I am an associate professor at the University of Iowa College of Law. My scholarship explores how to regulate technologies in a way that reckons with social, economic, and political power. Focusing on algorithmic accountability, data governance, and information privacy, I evaluate how digital technologies, such as artificial intelligence, challenge regulatory approaches and expose underlying legal values.
My work has been published or is forthcoming in the Northwestern University Law Review, the Journal of Law & Innovation, the Southern California Law Review, the Berkeley Technology Law Journal and the Stanford Technology Law Review. My piece on data breaches was selected as a winner of the 2017 Yale Law Journal Student Essay Competition.
I am a cum laude graduate of Harvard Law School, where I was Forum Editor for the Harvard Law Review. After law school, I was the inaugural fellow in artificial intelligence, law, and policy for UCLA Law’s Program on Understanding Law, Science, and Evidence (PULSE). I then clerked in the U.S. District Court for the District of Columbia before serving as a Climenko fellow and lecturer on law at Harvard Law School. I am admitted to practice law in California and the District of Columbia. Previously, I worked as a project manager at Harvard University’s Berkman Klein Center for Internet & Society and earned my B.A. with distinction in communication and political science from Stanford University.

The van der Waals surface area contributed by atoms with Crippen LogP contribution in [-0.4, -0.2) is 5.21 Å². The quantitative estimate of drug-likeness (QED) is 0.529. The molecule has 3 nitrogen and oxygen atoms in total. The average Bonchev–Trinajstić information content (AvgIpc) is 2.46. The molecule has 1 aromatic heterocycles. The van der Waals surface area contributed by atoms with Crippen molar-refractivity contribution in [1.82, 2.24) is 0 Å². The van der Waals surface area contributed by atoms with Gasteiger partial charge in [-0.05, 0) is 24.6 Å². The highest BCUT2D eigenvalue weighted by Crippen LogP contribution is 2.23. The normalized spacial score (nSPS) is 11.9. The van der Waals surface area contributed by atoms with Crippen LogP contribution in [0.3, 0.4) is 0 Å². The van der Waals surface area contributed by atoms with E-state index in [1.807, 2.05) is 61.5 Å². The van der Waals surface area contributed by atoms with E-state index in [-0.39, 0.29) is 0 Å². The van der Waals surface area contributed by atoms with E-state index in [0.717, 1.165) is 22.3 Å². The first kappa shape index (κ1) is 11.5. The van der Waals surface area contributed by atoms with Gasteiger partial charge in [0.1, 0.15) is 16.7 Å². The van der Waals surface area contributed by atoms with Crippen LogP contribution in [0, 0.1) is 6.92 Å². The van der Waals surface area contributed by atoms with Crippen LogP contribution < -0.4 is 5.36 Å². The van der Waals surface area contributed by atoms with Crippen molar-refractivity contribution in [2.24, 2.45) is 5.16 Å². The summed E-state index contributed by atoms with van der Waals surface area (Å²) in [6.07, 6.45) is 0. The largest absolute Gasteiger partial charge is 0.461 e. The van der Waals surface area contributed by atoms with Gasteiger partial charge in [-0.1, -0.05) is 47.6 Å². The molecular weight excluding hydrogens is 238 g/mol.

In my free time, I enjoy distance running, cycling on Zwift, crossword puzzles, and ice cream.